Charlotte Gann’s debut poetry collection is filled with dark and anxious poems that aren’t afraid to leave their often-worrying situations unresolved.
Noir is a tightly woven collection of half-told narratives, which leave room for the reader’s imagination. The opening poem, ‘Puzzle’, reveals, manifesto-like, the intentions of the book:
If I look closely I can see just how these
red-roofed houses slot together – where
to unclip the lid on each, lift it gently
and peep inside….
…It’s only occasionally a roof won’t click back
neatly – I leave it tilted. Have to hope this
won’t upset the whole. Or that it will.
It is an unsettling opening and shares the duplicity of film noir protagonists, who are often forced into situations where they have to break the law. Like many of those films, Gann’s world is voyeuristic and intriguing, and feeds off of darkness. A neighbour raking leaves in his garden ‘straightens things under a white tent’ suggesting the mise-en-scéne of a forensics team. Rain falls in ‘drops big as bullets’. A girl’s ‘laughing eyes are hollow / sockets’. The section ends with a poem titled, simply, ‘Prisoner’.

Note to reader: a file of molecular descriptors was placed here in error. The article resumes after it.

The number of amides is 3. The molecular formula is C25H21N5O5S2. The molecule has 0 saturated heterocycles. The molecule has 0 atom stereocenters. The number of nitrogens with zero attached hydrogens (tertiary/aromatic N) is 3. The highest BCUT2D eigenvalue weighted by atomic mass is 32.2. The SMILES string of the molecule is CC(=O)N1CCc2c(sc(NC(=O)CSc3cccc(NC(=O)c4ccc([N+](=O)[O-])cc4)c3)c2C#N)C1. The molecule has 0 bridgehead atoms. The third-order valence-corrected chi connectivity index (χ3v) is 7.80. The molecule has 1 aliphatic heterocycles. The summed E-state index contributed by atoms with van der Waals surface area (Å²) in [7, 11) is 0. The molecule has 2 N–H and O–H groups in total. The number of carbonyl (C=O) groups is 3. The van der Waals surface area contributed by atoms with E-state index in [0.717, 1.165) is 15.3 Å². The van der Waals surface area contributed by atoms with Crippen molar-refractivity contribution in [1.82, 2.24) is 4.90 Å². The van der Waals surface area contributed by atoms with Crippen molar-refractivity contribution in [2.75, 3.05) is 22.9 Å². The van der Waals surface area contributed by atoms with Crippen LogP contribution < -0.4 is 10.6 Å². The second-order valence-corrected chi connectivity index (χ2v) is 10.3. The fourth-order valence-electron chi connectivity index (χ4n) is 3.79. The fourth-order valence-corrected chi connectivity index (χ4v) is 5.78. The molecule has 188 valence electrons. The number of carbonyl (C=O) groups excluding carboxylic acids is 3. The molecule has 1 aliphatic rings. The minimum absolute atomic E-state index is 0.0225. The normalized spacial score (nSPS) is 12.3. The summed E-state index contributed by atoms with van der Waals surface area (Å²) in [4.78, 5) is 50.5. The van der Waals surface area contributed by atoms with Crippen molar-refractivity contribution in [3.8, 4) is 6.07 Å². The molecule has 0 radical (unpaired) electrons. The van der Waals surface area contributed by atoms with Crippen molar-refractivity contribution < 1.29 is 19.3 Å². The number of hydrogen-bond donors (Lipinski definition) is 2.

Like many recent noirish TV shows, Gann uses the five sections of Noir to open various windows on disturbing situations.
Darkness is the wave that carries us crashing,
crashing onto this beach where scared young girls
wander barefoot, dressed in pale vests,
move like dancers with thumb-bruised arms.
Throughout the book the speaker takes on the role of an observer. The opening section, ‘Surveillance’, details the comings and goings of inhabitants of a seemingly-ordinary street and bares some resemblance to Douglas Dunn’s Terry Street, which detailed the lives of working-class neighbours. Whereas Dunn celebrates, Gann enquires, suggests and casts doubt.